August 22, 2011
The August 12 launch of PicPlum, which sends monthly shipments of photos to your friends or family, sparked debate about the future of printed photos. Some wonder why the forward-thinking Y Combinator is funding a startup based on a dying medium.
But talk to cofounder Akshay Dodeja, and he’ll explain why you should believe in the allure of gorgeous prints–and what else PicPlum has up its sleeve.
PicPlum began when Paul Graham suggested a few startup ideas to Paul Stamatiou, cofounder of the Y Combinator startup Notifo. One was a revival of Picwing, another Y Combinator startup (check out the photos on the Y Combinator homepage). Stamatiou recruited Dodeja, they joined the accelerator’s summer 2011 class, and PicPlum was born.
“Picwing was very engineering-focused; we’re very product-focused, and we’re focusing on the experience and engaging the audience,” says Dodeja, who previously cofounded Mugasha.
That experience is, first and foremost, simple: pay-as-you-go is an option, but photo-takers can also choose a $7 monthly subscription, which covers 15 4” x 6” photos sent to one recipient. It’s also elegant: your photos come out of a lightjet printer onto photo paper and arrive nestled in a cute envelope. According to Dodeja, they plan to customize that packaging for holidays, weddings, birthdays, and new mothers–their target audience. But they've attracted more than the new-mommy crowd. “I never expected my dad to use this product,” he admits.
When pressed by skeptics, Dodeja argues for the appeal of printed photos. “The impact those photos will have is one that hundreds of photos on Facebook or Flickr or Instagram won’t have,” he insists. In the week since their launch, more than 10% of users have signed up as monthly subscribers.
Beyond photo printing, PicPlum may be jostling for position as the next Flickr: a Flickr where only a few photos are cool enough to get in. Y Combinator itself has been hankering for a Flickr competitor since 2008, in its “Startup Ideas We’d Like to Fund” section:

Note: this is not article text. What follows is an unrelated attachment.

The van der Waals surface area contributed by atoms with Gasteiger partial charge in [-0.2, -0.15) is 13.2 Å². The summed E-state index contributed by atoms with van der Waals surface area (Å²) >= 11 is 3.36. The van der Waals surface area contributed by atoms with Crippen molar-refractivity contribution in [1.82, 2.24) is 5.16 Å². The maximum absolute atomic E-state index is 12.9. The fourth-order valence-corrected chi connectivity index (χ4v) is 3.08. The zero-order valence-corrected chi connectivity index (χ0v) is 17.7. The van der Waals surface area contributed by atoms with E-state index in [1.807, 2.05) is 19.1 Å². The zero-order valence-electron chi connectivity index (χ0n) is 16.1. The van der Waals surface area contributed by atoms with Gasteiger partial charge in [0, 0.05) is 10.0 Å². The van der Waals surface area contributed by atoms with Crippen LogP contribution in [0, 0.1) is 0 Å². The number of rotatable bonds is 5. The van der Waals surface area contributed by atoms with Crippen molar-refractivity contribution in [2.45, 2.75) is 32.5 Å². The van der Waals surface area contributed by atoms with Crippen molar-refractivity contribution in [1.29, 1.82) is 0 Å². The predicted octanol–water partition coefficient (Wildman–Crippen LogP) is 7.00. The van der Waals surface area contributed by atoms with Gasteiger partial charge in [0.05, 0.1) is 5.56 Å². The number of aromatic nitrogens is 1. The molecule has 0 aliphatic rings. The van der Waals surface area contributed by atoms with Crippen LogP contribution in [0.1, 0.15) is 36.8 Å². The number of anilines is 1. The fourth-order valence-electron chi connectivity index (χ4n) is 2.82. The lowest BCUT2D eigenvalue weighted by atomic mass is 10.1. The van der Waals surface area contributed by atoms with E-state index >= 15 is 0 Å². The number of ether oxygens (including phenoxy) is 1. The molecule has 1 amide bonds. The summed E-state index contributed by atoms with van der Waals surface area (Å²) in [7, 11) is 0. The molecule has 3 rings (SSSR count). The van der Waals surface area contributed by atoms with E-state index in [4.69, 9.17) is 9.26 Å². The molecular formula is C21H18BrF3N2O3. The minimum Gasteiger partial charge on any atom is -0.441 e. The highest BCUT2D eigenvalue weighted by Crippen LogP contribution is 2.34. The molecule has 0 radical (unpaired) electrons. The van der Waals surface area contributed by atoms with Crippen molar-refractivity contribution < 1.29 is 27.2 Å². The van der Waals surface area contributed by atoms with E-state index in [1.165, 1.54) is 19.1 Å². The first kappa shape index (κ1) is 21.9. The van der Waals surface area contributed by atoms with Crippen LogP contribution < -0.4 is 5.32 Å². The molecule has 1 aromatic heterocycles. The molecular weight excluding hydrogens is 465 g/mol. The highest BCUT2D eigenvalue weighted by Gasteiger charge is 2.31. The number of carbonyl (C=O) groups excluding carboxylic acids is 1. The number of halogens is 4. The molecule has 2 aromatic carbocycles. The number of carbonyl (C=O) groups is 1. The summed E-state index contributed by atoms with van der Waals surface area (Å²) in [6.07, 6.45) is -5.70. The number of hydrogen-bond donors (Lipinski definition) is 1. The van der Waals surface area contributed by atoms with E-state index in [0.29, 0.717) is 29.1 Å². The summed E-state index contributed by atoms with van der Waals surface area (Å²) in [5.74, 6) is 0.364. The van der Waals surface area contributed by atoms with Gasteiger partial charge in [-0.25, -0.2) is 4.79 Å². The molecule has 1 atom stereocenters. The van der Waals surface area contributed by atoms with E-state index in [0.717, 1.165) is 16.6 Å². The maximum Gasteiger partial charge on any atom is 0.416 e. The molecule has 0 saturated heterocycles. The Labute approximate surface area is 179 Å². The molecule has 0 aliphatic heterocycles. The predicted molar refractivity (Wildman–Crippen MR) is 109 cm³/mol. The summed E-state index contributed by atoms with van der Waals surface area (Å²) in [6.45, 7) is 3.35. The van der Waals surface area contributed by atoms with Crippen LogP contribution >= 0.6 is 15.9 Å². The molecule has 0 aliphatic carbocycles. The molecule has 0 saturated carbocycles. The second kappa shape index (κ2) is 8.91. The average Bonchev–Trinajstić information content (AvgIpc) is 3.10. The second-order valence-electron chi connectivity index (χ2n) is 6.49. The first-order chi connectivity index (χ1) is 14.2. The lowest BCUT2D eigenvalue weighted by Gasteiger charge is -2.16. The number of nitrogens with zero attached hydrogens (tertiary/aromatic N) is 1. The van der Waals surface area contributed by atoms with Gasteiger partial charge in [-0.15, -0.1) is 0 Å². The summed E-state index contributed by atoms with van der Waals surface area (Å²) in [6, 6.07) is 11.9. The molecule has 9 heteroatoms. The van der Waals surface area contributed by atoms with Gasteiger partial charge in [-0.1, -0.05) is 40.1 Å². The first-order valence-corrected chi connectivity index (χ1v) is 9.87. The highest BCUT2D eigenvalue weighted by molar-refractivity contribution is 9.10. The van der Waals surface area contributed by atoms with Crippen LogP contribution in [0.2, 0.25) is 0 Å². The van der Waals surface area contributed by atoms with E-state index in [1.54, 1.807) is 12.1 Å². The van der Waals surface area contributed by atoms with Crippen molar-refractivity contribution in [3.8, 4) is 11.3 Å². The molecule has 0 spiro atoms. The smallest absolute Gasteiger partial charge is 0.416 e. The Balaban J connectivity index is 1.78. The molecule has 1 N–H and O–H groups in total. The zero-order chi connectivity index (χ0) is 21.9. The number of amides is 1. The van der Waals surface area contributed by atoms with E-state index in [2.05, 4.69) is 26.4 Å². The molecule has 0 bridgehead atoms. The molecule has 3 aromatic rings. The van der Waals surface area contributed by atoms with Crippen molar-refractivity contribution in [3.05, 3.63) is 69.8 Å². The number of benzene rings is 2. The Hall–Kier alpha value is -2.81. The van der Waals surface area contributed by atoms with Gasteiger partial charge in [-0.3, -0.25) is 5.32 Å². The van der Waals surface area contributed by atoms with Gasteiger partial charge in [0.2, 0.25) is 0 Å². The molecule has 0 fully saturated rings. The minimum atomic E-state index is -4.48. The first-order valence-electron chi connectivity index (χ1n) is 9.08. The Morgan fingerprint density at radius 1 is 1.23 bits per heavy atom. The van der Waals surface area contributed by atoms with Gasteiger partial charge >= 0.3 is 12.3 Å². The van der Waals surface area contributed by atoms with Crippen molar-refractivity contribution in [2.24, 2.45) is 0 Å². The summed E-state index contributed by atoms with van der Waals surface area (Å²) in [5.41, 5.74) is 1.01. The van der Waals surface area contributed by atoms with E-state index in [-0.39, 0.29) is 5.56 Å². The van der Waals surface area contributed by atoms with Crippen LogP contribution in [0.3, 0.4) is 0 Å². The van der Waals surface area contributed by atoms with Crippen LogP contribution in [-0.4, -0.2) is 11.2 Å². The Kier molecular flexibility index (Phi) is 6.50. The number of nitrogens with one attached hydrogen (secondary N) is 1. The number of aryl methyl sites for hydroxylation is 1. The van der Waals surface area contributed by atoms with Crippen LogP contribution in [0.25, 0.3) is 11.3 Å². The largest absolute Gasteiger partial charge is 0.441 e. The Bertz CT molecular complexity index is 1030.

9. Photo/video sharing services. A lot of the most popular sites on the web are for photo sharing. But the sites classified as social networks are also largely about photo sharing. As much as people like to share words (IM and email and blogging are “word sharing” apps), they probably like to share pictures more. It's less work and the results are usually more interesting. I think there is huge growth still to come. There may ultimately be 30 different subtypes of image/video sharing service, half of which remain to be discovered.
Shutterfly and Snapfish already offer some options–you can print photos with different sizes and borders, or share them online–but the PicPlum way is to select your very best photos. Right now, you have to upload or email them, but PicPlum plans to integrate with Facebook, Flickr, and maybe even Snapjoy, a fellow summer 2011 Y Combinator startup and “a pretty good friend of ours,” says Dodeja. After a few months of selecting frame-worthy pictures, you end up with a repository of your very best photography.
“We could potentially be the place to go for people’s best photos and build experiences and products on top of that. A 4” x 6” is just our first product,” says Dodeja.
Those add-on products might include frames or customized photo albums, à la Keepsy. Since these products, as well as photo printing, are widely available, PicPlum will have to compete on user experience. For Dodeja, that includes making photo viewing more fun–on mobile devices, tablets, and touchscreens in general–though he doesn’t elaborate on what exactly that will mean. (Sepia-toned Instagrams are one example, I imagine.)
When it comes down to it, photos are a visual way of preserving our memories; and in the age of the camera phone, our memories are becoming unmanageable. PicPlum’s small, curated monthly albums have the potential to become beautiful, interactive, shareable time capsules.
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